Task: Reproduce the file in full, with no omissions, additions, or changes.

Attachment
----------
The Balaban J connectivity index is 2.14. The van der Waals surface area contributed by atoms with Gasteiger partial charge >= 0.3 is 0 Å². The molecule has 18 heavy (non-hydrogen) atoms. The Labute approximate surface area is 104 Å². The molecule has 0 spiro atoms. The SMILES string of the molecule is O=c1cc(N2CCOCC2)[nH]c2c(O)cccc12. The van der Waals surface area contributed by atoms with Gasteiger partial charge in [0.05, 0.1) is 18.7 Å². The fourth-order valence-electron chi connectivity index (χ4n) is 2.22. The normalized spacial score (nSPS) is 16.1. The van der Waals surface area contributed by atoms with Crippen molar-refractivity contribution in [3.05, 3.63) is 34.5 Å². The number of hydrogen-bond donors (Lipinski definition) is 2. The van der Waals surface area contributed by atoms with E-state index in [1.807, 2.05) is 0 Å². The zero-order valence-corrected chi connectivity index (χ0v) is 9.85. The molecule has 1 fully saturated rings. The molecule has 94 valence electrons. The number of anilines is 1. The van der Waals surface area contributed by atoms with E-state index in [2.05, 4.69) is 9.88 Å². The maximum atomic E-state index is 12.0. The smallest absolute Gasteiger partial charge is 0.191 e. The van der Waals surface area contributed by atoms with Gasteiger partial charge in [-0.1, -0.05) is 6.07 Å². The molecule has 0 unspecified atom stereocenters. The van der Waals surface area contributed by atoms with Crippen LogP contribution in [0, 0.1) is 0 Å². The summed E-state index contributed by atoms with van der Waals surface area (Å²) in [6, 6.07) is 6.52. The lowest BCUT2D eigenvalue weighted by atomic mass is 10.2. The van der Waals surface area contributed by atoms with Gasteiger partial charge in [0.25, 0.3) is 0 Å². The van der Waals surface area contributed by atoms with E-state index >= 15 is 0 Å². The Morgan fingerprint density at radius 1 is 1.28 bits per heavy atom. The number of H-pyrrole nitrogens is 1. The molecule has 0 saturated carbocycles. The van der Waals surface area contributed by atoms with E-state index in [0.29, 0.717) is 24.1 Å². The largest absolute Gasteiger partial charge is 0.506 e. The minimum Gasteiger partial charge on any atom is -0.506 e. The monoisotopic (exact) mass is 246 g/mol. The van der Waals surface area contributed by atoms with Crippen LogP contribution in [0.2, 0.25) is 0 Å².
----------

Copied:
The Balaban J connectivity index is 2.14. The van der Waals surface area contributed by atoms with Gasteiger partial charge >= 0.3 is 0 Å². The molecule has 18 heavy (non-hydrogen) atoms. The Labute approximate surface area is 104 Å². The molecule has 0 spiro atoms. The SMILES string of the molecule is O=c1cc(N2CCOCC2)[nH]c2c(O)cccc12. The van der Waals surface area contributed by atoms with Gasteiger partial charge in [0.05, 0.1) is 18.7 Å². The fourth-order valence-electron chi connectivity index (χ4n) is 2.22. The normalized spacial score (nSPS) is 16.1. The van der Waals surface area contributed by atoms with Crippen molar-refractivity contribution in [3.05, 3.63) is 34.5 Å². The number of hydrogen-bond donors (Lipinski definition) is 2. The van der Waals surface area contributed by atoms with E-state index in [1.807, 2.05) is 0 Å². The zero-order valence-corrected chi connectivity index (χ0v) is 9.85. The molecule has 1 fully saturated rings. The molecule has 94 valence electrons. The number of anilines is 1. The van der Waals surface area contributed by atoms with E-state index in [2.05, 4.69) is 9.88 Å². The maximum atomic E-state index is 12.0. The smallest absolute Gasteiger partial charge is 0.191 e. The van der Waals surface area contributed by atoms with Gasteiger partial charge in [-0.1, -0.05) is 6.07 Å². The molecule has 0 unspecified atom stereocenters. The van der Waals surface area contributed by atoms with Crippen LogP contribution in [0, 0.1) is 0 Å². The summed E-state index contributed by atoms with van der Waals surface area (Å²) in [6, 6.07) is 6.52. The lowest BCUT2D eigenvalue weighted by atomic mass is 10.2. The van der Waals surface area contributed by atoms with Gasteiger partial charge in [0.25, 0.3) is 0 Å². The van der Waals surface area contributed by atoms with E-state index >= 15 is 0 Å². The Morgan fingerprint density at radius 1 is 1.28 bits per heavy atom. The number of H-pyrrole nitrogens is 1. The molecule has 0 saturated carbocycles. The van der Waals surface area contributed by atoms with E-state index in [0.29, 0.717) is 24.1 Å². The largest absolute Gasteiger partial charge is 0.506 e. The minimum Gasteiger partial charge on any atom is -0.506 e. The monoisotopic (exact) mass is 246 g/mol. The van der Waals surface area contributed by atoms with Crippen LogP contribution in [0.2, 0.25) is 0 Å².